Monthly Mobile Review Roundup – June

Magikarp Jump (Developed by The Pokemon Company. Available on Android & iOS)


Totally pathetic, unreliable

Known throughout the world for being super weak

Basing a game on Magikarp is risky. It is after all the most useless Pokemon, but that is what The Pokemon Company has done.

Maybe in ancient times it was really strong

That’s what the rumours say, but they’re probably wrong

Unsurprisingly for a company that has been in the game development business for nearly 20 years they have made a surprisingly engaging game that sees your (non-binary) character start to train Magikarp for jumping contests to try and bring prestige back to your village.

But now it’s so weak, the weakest in the land

So weak that it’s sad, really really sad


You can train your Magikarp, feed it & give it special items all with the end goal of maxing out it’s stats to go against other Magikarp in the jump contests. Other Pokemon from the series also make an appearance and act as boosts for your Magikarp in the game.

The weak Pokemon, that’s you Magikarp

But though you are the weakest, still you’ve won my heart

Yes it’s daft. Of course it is, but there is something endearing about it, and with IAPs being kept to the background unless you go looking for them it is an enjoyable little time waster. One word of warning though: Don’t jump so high you get caught by a Pidgeotto! I lost my gold Magikarp this way ūüė•

Worth your time/money: Yes

Blind Samurai (Developed by Chad Elliott Fahlman. Available on Android. Price £0.69)


Zatoichi, the blind masseur and blade master, was created by Kan Shimozawa and since 1962 has appeared in 27 films and a 100 episode TV series. He is portrayed as a drifter who helps the helpless and innocent from oppression, but describes himself as a “god of calamities” and an evil man.

Blind samurai 2

We have a cultural fascination with anybody who is missing a sense still being highly skilled at something, and the character of Zatoichi plays into this fascination particularly in visual media. Blind Samurai the game may not be visually comparable to Zatoichi’s last cinematic outing at the hands of Takashi Miike, but it is not designed as a visual experience. It is an aural experience that requires headphones and, ideally, a quiet environment to play it in. You have to listen for audio cues over the environmental sounds of the wind or leaves rustling and swipe in the direction that the danger is coming. The stages get progressively harder with potential assailants leaving it to the last minute to make their approach audible, and the environmental sounds increase in volume to further mask their attack. Boss battles are also included to add another layer of complexity to the aural challenge.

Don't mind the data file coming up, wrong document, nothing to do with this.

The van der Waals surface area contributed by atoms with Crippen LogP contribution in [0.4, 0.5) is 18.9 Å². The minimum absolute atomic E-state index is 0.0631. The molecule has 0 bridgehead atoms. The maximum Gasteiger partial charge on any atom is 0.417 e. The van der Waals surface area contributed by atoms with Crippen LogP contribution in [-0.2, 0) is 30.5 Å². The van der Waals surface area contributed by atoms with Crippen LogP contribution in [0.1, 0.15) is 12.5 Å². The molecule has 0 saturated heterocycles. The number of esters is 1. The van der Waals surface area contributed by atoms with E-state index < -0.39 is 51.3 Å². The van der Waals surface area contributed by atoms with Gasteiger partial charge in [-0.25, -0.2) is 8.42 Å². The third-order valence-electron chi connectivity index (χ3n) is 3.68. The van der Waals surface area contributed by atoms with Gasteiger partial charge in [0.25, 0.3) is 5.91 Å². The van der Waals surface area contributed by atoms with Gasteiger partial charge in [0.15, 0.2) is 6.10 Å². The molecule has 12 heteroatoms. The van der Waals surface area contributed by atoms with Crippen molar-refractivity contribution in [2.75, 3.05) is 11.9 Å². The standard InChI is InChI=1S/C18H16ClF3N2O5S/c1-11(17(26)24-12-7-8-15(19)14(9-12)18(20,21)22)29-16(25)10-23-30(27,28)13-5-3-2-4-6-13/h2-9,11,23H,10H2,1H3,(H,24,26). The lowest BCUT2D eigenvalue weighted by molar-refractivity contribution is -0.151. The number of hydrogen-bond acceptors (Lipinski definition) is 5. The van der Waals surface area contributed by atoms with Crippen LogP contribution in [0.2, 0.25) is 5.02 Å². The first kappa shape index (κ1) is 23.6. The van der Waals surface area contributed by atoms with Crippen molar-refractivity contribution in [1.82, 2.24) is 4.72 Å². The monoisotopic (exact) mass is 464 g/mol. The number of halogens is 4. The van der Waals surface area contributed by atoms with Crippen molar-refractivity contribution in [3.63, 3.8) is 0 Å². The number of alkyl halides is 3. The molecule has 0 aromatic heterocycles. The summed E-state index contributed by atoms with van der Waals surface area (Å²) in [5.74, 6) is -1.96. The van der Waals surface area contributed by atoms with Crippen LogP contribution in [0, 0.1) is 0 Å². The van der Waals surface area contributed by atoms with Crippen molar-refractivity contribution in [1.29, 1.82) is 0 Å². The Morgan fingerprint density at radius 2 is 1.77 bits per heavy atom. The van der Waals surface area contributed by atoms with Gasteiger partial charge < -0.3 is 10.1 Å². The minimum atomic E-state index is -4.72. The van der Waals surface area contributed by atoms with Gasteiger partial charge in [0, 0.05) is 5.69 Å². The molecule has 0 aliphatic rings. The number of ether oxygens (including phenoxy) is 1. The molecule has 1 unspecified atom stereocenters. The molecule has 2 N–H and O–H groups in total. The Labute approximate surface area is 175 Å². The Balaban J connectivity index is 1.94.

Worth your time/money: Yes


Tubocity (Developed by Whitepot Studios. Available on Android & iOS)


Endless runners are hard to write about. They nearly always involve temples (or at least it seems that way) and running. Tubocity fits neither of these genre defining categories, but it is all the better for it.

tubocity 2

It is billed as a sci-fi endless runner and the visuals and excellent electro music (composed by Avaren) do a great job in this regard. Swiping left or right turns the tube so that you can aim for the gaps in the loops ahead, and a quick swipe upwards make your craft jump through the red hoops.

Endless runners live or die on their ability to make you want to have one more go. The worst ones make it feel like the game was deliberately being harsh, but Tubocity is definitely one you’ll come back to, if only to try and beat your own score.

As Whitepot Studios themselves have put it: Tube is love. Tube is life. Tubocity is here for you!

Oh, and remember, it’s Tubocity (pronounced like tube and velocity) not Turbocity!

Worth your time/money: Yes


C.A.T.S.: Crash Arena Turbo Stars (Developed by ZeptoLab. Available on Android & iOS)


Choose a vehicle shape. Add wheels, weapons, and support item. FIGHT! C.A.T.S is a build-em-up battler that pits your fighting vehicle against the vehicles of other players in automatic PvP combat. As you win fights you can win new parts with which to redesign your war-machine, with the ultimate goal to become World Champion!


Overall this is a fun game. It’s unfortunate that the fights aren’t interactive as it would have been nice to have been able to influence the outcome, but it does mean that fights are over quickly and a tournament can last as little as a minute or two over 14 fights.

Worth your time/money: Yes


Final Fortress: Idle Survival (Developed by AlleyLabs. Available on Android & iOS)

Final Fortress

In 1972 Roy Castle first presented Record Breakers on UK TV and continued hosting the show for more than 20 years. During his time on the show he personally broke 9 world records in a variety of disciplines. Two of the records that he set were for tap dancing. The first was just a year into hosting Record Breakers in 1973 and he set a record for the Fastest tap dance with an astonishing 1,440 taps per minute, or 24 taps per second. Eight years later he attempted an even more ambitious feat: to perform 1 million taps in the fastest time possible. He achieved his target in a total time of 23 hours and 44 minutes and celebrated each new total of 100,000 taps by blowing himself a trumpet fanfare!

Final Fortress 2

Final Fortress: Idle Survival is not a record breaking game. At best it is inoffensive in the tapper/clicker genre, but with the twist of… ZOMBIES!! At worst it is dull with no real reason or incentive for progression. The tower defense mini-game provides a little distraction to the Pavlovian system of response to a level up, but becomes too hard too soon without either spending money or relying on luck

Worth your time/money: No

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